My First Cadillac

 Calais Spared from Flushing Floods

Tom Keegan

A 1965 Calais similar to this one was rescued from a NY flood to give years of faithful service.

While the title of this little tale would seem to describe a near catastrophe at a French port caused by a Dutch town, it is actually the story of a Cadillac rescued from Long  Island floodwaters.

Dad never seemed to have trouble seizing an automotive bargain. So it wasn’t a surprise when he announced he had snagged a couple of flood cars from an auction after a Flushing Queens deluge. I don’t remember we needed another car, but $500 seemed a small price to pay for a straight 1966 Impala coupe and an impressively long and gold Cadillac sedan.image

The 1973 inundation left the big boats damp and unresponsive, but optimistic Dad just tossed me a couple of cartons of tune up parts and let me get to work. The summer weather cooperated, and dried out the cars in no time. Soon I had both V8s running perfectly. Title issues muddied the waters surrounding the Chevy, so it was returned to the auction. That left the Cadillac, of which I had no experience. Soon, however, I became a fan of its brilliant interior, power accessories, and super-smooth V8.  Older brother Jim was the first sibling to slip behind the big wheel, driving it to St Johns for college classes, with frequent trips up the Hudson Valley to visit the girlfriend. Jim never spared the horses, but the old Cad only stranded him once with a bad alternator. Sister Kathy grabbed the reigns next, and moved to Binghamton to attend SUNY. But by Christmas 1979 gasoline topped a whopping $.85 a gallon, and Kathy threw in the towel. Home from the University of Iowa for holidays I grabbed the keys and prepped the Calais for its 1000-mile mid-winter journey to Iowa City. Light-weight oil, a 195-degree thermostat, and the national 55mph speed limit helped the Cadillac achieve 18mpg as it loped through the frozen landscape. The trip was without incident, but once I parked the car it froze. While my anti-freeze solution may have been adequate for temperate Long Island, it was no match for Iowa’s sub-zero temps. The radiator split, but the engine suffered no damage.

In time, the car took to the cold weather. It started without fail on Iowa’s  crystalline, minus 30-degree mornings. This helped make my early-morning newspaper delivery routes bearable. The huge interior was put to good use transporting college students to the Amana Colonies for Saturday breakfasts, as well as for recycling newspaper and metal for profit.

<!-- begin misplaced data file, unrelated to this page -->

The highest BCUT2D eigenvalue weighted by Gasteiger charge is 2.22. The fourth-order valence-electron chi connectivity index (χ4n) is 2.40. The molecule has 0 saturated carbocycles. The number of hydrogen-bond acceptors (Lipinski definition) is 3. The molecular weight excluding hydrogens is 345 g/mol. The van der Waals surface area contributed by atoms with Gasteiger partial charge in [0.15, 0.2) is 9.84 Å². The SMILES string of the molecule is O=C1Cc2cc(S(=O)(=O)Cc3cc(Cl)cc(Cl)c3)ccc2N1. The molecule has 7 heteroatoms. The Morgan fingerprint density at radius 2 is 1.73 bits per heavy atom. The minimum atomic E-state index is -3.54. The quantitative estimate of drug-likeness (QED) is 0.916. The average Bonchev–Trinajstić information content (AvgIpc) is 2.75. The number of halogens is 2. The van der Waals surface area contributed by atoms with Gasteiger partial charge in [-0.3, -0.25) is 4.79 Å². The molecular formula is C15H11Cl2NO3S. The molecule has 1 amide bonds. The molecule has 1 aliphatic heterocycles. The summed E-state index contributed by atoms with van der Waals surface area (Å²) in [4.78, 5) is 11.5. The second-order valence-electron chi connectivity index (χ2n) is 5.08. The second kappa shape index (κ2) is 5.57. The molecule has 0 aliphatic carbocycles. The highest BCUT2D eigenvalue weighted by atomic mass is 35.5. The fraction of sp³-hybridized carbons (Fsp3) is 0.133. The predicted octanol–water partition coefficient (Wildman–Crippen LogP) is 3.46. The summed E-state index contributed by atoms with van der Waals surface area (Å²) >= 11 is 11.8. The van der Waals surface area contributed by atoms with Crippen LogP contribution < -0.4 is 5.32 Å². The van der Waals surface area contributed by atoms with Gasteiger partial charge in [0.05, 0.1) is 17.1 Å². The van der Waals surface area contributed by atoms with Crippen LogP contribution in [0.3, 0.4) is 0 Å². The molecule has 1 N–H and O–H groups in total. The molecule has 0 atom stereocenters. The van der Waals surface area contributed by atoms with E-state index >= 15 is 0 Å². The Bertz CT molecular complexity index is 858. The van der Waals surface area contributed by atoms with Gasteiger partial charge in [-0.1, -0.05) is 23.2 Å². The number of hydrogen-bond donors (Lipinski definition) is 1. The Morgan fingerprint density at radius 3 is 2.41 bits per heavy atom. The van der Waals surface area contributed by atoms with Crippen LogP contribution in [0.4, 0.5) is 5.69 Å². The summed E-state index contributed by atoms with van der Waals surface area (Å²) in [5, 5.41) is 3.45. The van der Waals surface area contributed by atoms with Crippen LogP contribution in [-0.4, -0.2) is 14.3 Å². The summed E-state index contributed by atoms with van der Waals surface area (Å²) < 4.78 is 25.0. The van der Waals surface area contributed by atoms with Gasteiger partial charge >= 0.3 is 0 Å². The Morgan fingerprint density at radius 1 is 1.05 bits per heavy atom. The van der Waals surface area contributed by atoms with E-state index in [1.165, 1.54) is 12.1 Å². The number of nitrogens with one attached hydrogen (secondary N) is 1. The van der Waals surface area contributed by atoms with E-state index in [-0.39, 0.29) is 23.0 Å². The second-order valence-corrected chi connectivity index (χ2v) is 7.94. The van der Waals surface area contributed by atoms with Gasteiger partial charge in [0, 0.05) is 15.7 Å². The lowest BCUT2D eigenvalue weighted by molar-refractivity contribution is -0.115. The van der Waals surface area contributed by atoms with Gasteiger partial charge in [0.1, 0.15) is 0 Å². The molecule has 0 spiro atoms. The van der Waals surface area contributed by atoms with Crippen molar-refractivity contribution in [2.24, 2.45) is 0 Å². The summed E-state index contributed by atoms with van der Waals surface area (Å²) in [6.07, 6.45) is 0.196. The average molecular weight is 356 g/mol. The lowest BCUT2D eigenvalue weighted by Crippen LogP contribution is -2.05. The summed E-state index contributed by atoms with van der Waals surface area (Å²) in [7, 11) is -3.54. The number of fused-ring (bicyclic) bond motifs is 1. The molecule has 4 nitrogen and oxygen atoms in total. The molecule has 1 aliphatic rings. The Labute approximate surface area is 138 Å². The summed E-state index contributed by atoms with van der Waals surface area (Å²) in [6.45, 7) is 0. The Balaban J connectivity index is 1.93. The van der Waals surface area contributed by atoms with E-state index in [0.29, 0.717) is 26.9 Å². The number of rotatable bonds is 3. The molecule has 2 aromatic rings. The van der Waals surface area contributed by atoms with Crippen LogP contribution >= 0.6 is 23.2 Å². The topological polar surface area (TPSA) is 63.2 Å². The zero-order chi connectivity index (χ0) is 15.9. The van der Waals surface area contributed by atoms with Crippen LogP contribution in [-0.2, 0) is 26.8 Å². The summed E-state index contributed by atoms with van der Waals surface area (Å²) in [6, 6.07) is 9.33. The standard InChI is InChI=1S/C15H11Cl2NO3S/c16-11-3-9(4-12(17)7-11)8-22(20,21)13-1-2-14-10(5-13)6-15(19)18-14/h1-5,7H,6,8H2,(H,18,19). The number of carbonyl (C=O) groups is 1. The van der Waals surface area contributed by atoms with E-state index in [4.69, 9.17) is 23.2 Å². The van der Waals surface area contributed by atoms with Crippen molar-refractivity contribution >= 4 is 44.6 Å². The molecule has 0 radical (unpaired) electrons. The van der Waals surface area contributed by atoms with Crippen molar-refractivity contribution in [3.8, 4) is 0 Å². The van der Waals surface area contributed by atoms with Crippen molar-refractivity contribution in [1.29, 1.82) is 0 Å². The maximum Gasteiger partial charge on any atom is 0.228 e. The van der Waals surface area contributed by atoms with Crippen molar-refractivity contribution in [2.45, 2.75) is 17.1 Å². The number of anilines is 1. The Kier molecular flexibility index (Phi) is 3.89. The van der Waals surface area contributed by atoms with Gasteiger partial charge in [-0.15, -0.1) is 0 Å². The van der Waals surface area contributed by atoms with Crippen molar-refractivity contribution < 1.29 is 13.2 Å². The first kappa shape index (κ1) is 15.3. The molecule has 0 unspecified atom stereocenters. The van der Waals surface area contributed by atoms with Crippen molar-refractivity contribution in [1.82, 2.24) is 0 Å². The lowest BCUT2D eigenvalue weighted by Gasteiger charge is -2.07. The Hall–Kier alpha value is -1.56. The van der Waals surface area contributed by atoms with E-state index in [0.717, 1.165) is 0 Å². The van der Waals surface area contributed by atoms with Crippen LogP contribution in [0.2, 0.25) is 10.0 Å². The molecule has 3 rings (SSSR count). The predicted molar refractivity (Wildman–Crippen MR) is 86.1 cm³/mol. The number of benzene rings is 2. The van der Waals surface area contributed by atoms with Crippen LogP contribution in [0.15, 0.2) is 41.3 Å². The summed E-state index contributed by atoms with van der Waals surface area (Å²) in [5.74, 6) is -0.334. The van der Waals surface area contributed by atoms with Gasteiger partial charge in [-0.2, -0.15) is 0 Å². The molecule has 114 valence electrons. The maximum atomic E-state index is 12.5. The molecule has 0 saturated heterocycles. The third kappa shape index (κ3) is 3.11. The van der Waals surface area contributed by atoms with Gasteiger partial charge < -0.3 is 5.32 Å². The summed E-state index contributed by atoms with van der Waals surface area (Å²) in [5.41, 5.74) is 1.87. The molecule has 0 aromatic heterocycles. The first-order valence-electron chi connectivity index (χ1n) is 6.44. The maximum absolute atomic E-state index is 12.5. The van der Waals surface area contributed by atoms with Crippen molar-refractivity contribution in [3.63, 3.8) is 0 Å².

The post -graduation trip home was, again, without incident. As I left for my Peace Corps service I returned the keys to sister Kathy, hoping after two years the Calais and I could pick where we left off. But it wasn’t meant to be; Kathy was broadsided by a Torino, totaling both vehicles. Kathy sustained a nasty gash at the knee. Certainly the sheer mass of the Cadillac protected her from more serious injury. While I was disappointed not to drive the car again, I now wonder if protecting Kathy wasn’t the Caddy’s last selfless act perhaps in gratitude for rescuing it from the flood all those years before.


How $200 Saved a  Marriage and a Classic Eldorado

By Jeff Pendleton

I started working on old cars when I was 12 years old. It seemed my dad always had a project going. So when I was finally old enough to join the ”boys” in the garage, I made the best of it by absorbing every detail I could. That first restoration was a 1936 Ford three-window coupe. But my dad’s daily drivers, they were Cadillacs: Brand-new Cadillacs. When I was a boy, dad always drove convertibles.
I can recall waving bye-bye to daddy as he backed his 1958 Deville out of the garage on his way to work. That car was followed by a red 1960 Deville, a white 1962 Deville, and a green 1966 Eldroado convertible. He finally broke the convertible trend in 1968 with an Eldorado. This continued in 1970 with another Eldorado and again in 1972 when he bought his last new Cadillac, a Sedan Deville. Tragically dad died in 1974 in a one-car accident driving a 1973 Blazer, the only Chevrolet he had ever owned.
Years later, with a family, home and a career of my own, I began to think about starting a little car project. My best friend, the late Tom Anthony, was also a Cadillac fanatic. So, it was settled, I was going to look for a Caddy to restore. Tom and I were relentless. We traveled out every Saturday to look at cars we found in the paper. What we found was disappointing. Only one out of ten cars was even close to being as described. So we kept on looking.

One weekend, however, I had forgotten to get cash out of the bank and I wanted to drive about 60 miles north to look at a 1969 DeVille Convertible for $3500. So in this case I called a friend who owned a home business. He usually had a stash of cash around, and he accompanied me on this particular day. We drove to Lathrop, or was it Lawson? It didn’t matter because the car was total junk, another disappointment! But there was one more car I had a passing interest in seeing: a 1976 Eldorado Convertible located in Brookside for $2000.
I remember standing outside the detached two car garage as the owner lifted the garage door. My eyes fell upon the triple-white Eldo, but my heart sank as I saw the flat tires and inch of black dust sitting on the flat surfaces of the car. It honestly didn’t look like it had moved in many years. My friend’s eyes and mine met, and I shrugged a knowing shrug, “Thanks”, I told the owner, “But that’s a little more project than I was expecting.” As we turned to leave, the owner assumed an almost desperate stance. He spread his arms to block the door, and he said “Hey look!, I HAVE to get this car out of here, my wife is getting ready to divorce me if I don’t get her car inside. If I could just get a couple hundred dollars…”

“Two hundred?” I asked, my eyes once again meeting my friend’s. “Do you have the title?” Yes, he had the title, and he went on to explain that the car looked a little worse that it was. In fact it had a brand new convertible top that he had paid $1500 to have installed. Well, perhaps I should at least walk around the car! It was kind of tight in that tiny old garage, but there really weren’t any dents in the car, And the leather seats didn’t have a single tear in them. The dash and door panels were cracked, but actually…actually I could sell this for $200 any day! I’ll take it! He got the title, my friend peeled-out a measly $200, and I owned a car that didn’t run on four flat tires miles from my house!